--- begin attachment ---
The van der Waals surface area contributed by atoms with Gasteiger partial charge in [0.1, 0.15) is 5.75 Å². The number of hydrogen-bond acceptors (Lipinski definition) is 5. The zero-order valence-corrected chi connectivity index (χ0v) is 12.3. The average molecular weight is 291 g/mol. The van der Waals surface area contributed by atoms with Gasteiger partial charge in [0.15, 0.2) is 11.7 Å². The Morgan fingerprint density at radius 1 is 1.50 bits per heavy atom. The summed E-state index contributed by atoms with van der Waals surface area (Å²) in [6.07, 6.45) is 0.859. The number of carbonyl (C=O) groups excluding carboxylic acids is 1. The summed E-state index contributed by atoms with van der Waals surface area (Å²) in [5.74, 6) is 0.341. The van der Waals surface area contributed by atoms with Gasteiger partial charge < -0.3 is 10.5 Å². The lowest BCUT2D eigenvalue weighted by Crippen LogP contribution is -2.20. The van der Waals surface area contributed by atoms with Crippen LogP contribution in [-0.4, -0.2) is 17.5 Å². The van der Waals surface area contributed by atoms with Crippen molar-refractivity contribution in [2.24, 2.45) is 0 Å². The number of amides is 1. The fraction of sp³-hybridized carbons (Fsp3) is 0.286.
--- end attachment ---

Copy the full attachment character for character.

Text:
The van der Waals surface area contributed by atoms with Gasteiger partial charge in [0.1, 0.15) is 5.75 Å². The number of hydrogen-bond acceptors (Lipinski definition) is 5. The zero-order valence-corrected chi connectivity index (χ0v) is 12.3. The average molecular weight is 291 g/mol. The van der Waals surface area contributed by atoms with Gasteiger partial charge in [0.15, 0.2) is 11.7 Å². The Morgan fingerprint density at radius 1 is 1.50 bits per heavy atom. The summed E-state index contributed by atoms with van der Waals surface area (Å²) in [6.07, 6.45) is 0.859. The number of carbonyl (C=O) groups excluding carboxylic acids is 1. The summed E-state index contributed by atoms with van der Waals surface area (Å²) in [5.74, 6) is 0.341. The van der Waals surface area contributed by atoms with Gasteiger partial charge < -0.3 is 10.5 Å². The lowest BCUT2D eigenvalue weighted by Crippen LogP contribution is -2.20. The van der Waals surface area contributed by atoms with Crippen LogP contribution in [-0.4, -0.2) is 17.5 Å². The van der Waals surface area contributed by atoms with Crippen molar-refractivity contribution in [2.24, 2.45) is 0 Å². The number of amides is 1. The fraction of sp³-hybridized carbons (Fsp3) is 0.286.